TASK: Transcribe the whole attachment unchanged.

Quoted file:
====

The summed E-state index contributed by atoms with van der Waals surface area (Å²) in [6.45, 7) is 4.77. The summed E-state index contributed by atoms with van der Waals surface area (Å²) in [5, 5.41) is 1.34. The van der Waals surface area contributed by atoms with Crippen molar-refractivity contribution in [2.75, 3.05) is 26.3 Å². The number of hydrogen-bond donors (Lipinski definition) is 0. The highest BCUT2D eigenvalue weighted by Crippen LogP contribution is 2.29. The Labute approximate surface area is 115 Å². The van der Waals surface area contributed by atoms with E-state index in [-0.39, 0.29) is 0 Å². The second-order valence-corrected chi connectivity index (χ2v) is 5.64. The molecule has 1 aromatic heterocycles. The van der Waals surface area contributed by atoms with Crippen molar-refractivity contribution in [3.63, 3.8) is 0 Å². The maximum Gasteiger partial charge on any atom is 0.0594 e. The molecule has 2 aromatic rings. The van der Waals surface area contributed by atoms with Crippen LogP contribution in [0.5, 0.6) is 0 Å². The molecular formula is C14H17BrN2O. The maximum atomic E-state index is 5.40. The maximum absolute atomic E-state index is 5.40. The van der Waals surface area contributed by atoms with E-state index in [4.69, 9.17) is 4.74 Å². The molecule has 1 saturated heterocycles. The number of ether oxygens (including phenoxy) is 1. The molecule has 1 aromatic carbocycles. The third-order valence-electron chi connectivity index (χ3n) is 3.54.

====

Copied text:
The summed E-state index contributed by atoms with van der Waals surface area (Å²) in [6.45, 7) is 4.77. The summed E-state index contributed by atoms with van der Waals surface area (Å²) in [5, 5.41) is 1.34. The van der Waals surface area contributed by atoms with Crippen molar-refractivity contribution in [2.75, 3.05) is 26.3 Å². The number of hydrogen-bond donors (Lipinski definition) is 0. The highest BCUT2D eigenvalue weighted by Crippen LogP contribution is 2.29. The Labute approximate surface area is 115 Å². The van der Waals surface area contributed by atoms with E-state index in [-0.39, 0.29) is 0 Å². The second-order valence-corrected chi connectivity index (χ2v) is 5.64. The molecule has 1 aromatic heterocycles. The van der Waals surface area contributed by atoms with Crippen molar-refractivity contribution in [3.63, 3.8) is 0 Å². The maximum Gasteiger partial charge on any atom is 0.0594 e. The molecule has 2 aromatic rings. The van der Waals surface area contributed by atoms with Crippen LogP contribution in [0.5, 0.6) is 0 Å². The molecular formula is C14H17BrN2O. The maximum atomic E-state index is 5.40. The maximum absolute atomic E-state index is 5.40. The van der Waals surface area contributed by atoms with E-state index in [4.69, 9.17) is 4.74 Å². The molecule has 1 saturated heterocycles. The number of ether oxygens (including phenoxy) is 1. The molecule has 1 aromatic carbocycles. The third-order valence-electron chi connectivity index (χ3n) is 3.54.